Thanks Glen for a great program.


Happy Hunting!

Wednesday, December 24, 2014

Another Coyote Clinic drops fur: 4 foxes in, 2 down

Congratulations to Aaron for getting out there and putting his new knowledge to work! Here's his story:

Finally put it all together up between (A) and (B) and used a sceery open reed call to do some hunting.  At 4 min first fox came in and got got.  2 min later next one came and got him, 2 min later 2 more came in at my 5 o'clock but wouldn't commit. I couldn't draw a bead on them through the trees and brush and if I quit calling they started to wander so I switched to the sceery closed reed call and was able to two hand my rifle.  One actually came in and sniffed at the second one I had dropped.  I hit him and he rolled off an 18" ledge and bolted.  I tracked the blood trail for about a 1/4 mi but lost him.  Lessons learned everything you taught us was dead on: camo up, sit in front of a tree/bush/ something to blend with, sit as ready to shoot as possible.   Next time I'll be shooting something smaller, the 5.56 wasted the hides.  I saved the skulls and tails though and practiced skinning the paws and faces for next time.  I want to go with you sometime, I just haven't had much time yet.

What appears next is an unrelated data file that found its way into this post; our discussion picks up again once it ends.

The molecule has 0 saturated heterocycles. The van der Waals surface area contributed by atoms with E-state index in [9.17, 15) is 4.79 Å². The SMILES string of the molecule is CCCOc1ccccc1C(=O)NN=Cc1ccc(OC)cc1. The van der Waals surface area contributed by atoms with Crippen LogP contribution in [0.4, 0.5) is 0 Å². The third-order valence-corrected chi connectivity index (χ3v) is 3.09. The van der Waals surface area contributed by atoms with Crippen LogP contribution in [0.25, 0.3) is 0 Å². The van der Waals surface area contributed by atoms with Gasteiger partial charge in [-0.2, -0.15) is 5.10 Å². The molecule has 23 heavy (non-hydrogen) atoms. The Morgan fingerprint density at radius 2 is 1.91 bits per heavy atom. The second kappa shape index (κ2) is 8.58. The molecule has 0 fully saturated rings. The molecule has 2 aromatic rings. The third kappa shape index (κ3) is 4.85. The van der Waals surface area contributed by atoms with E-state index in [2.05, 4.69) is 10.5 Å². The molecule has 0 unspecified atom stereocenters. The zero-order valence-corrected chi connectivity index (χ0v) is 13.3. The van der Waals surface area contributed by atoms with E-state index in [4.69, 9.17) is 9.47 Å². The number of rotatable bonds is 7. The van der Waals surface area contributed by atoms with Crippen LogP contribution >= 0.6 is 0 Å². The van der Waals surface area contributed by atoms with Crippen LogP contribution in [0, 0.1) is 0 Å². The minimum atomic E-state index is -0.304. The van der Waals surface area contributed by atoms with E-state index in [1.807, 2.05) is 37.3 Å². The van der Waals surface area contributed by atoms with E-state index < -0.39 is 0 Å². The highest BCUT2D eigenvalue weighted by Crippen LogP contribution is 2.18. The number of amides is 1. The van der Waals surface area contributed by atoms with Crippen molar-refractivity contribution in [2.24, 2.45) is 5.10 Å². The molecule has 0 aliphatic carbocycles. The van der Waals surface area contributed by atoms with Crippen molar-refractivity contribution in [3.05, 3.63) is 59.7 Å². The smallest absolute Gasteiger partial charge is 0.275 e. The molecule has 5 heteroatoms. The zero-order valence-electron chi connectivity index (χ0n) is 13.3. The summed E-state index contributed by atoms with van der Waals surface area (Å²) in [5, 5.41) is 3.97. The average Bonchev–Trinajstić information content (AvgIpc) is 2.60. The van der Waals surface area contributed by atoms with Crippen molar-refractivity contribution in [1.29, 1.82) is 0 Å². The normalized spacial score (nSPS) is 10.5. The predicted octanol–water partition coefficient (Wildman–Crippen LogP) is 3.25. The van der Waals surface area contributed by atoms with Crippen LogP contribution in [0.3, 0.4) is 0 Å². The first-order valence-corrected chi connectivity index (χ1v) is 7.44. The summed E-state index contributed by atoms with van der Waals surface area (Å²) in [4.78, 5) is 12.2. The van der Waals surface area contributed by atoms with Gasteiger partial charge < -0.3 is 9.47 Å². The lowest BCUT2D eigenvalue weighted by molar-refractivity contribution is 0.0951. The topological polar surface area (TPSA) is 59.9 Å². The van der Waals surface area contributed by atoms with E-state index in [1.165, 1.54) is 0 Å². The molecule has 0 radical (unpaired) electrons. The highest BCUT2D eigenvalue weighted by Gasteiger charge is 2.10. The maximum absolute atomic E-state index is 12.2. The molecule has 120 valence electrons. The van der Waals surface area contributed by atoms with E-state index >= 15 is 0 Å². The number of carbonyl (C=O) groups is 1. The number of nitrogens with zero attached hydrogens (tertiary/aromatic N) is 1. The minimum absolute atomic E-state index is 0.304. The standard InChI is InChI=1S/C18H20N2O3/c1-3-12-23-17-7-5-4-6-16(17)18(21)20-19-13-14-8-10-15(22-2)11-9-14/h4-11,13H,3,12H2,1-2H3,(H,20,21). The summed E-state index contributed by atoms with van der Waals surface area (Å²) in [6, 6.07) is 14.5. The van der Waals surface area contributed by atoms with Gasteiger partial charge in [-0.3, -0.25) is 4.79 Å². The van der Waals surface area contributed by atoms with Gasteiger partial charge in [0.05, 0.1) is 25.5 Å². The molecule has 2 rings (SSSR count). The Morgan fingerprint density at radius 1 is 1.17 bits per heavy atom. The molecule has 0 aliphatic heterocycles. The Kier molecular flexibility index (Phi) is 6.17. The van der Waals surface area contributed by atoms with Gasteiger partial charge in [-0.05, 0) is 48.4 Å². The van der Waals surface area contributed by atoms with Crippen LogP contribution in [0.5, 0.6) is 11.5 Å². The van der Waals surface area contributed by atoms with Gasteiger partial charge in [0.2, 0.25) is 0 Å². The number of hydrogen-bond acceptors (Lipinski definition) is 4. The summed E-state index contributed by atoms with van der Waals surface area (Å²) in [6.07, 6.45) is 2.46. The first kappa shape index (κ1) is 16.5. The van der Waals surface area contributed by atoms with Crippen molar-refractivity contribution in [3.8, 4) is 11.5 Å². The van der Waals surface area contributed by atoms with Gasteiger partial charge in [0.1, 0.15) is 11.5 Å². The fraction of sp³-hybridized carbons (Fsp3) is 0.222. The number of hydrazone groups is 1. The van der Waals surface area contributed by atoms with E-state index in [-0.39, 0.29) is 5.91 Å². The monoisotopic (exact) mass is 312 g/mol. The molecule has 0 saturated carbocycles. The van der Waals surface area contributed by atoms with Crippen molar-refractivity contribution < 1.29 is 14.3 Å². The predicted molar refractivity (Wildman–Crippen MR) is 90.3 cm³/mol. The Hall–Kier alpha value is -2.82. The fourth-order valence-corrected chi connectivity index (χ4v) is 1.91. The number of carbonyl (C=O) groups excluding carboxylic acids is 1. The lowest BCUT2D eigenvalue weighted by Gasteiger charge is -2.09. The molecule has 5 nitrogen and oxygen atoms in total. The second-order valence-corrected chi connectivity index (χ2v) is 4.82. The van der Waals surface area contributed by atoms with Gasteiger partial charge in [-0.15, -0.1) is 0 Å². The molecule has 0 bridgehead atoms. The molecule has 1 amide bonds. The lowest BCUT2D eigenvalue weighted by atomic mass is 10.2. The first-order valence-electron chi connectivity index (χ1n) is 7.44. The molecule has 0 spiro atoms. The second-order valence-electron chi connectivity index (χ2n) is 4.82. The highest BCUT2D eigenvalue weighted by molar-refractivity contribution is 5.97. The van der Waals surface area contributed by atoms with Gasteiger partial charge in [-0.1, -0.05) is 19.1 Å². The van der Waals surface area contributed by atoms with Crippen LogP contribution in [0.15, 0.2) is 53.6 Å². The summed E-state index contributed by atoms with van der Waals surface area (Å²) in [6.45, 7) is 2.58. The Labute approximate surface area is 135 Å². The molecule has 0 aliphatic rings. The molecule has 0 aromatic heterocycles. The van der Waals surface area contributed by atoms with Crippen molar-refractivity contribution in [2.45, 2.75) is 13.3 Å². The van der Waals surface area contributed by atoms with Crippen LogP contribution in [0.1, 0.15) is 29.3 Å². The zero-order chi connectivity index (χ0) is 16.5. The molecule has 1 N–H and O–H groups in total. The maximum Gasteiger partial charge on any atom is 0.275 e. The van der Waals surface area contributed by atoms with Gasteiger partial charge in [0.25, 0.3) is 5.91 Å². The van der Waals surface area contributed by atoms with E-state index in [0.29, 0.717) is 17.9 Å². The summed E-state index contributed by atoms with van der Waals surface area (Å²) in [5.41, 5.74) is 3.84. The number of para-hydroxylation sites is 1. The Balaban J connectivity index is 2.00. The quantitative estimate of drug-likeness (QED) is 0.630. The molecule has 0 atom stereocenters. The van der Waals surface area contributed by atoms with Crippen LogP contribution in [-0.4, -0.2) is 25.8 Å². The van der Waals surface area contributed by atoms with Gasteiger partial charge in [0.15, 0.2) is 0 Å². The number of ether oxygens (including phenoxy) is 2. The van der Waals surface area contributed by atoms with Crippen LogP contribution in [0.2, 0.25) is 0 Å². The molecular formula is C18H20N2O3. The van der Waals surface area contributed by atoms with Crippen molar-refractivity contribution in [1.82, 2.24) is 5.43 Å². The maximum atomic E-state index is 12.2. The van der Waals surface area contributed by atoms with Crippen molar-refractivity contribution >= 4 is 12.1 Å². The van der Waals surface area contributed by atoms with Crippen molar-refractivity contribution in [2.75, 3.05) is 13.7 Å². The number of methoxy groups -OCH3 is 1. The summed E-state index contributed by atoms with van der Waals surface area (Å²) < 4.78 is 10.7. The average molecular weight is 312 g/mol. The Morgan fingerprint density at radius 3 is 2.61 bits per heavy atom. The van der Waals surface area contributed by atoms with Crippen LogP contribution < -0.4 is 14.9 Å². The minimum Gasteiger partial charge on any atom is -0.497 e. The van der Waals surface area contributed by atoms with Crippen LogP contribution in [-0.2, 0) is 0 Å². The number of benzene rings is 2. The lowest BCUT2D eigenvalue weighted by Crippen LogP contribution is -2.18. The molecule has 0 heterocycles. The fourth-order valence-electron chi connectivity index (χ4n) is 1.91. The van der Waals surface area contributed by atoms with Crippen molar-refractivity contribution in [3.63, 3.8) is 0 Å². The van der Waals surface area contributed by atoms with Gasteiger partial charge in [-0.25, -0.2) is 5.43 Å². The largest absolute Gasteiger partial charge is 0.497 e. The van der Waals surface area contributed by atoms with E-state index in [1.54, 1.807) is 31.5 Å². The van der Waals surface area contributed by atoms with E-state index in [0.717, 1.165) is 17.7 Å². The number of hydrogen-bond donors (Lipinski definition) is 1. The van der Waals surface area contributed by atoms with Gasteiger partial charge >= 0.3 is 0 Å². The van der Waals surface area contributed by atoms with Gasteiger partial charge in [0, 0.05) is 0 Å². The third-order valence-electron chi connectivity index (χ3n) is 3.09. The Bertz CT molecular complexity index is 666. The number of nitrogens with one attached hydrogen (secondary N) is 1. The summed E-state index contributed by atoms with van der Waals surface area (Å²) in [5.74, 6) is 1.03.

Thanks for everything!

Happy Hunting!

Tuesday, December 16, 2014

Coyote Clinic Graduate dumps his first coyote!

Predator hunting season is in full swing and graduates of the Coyote Clinic are doing their part to put fur in the dirt! This graduate dumped his first coyote last week - here's his story:

Coyote clinic success!

My son and I went out last evening and we did 3 stands. At the first stand, after 10 min of calling on the Foxpro we did not see anything, so we hiked around for about 15 min and set up another stand.

After only a few minutes a coyote came in and my son took 2 shots at it but they both missed. To his credit he was using our Mossberg 20 gauge pump, not the best hunting shotgun but we used what we had.

We packed up and hiked another 20 min or so and set up another stand. Again, after only a few minutes a coyote came in towards me. This one did not get away.

First time out coyote hunting, first coyote to come to my stand, first coyote kill. I used the 20 gauge shotgun I have hand since I was a kid.

We had a blast!

Thanks Glen for all the great info at your clinic! 

Congratulations, Jeff! Even better that you got to share the experience with your son.

Happy Hunting!

Saturday, December 6, 2014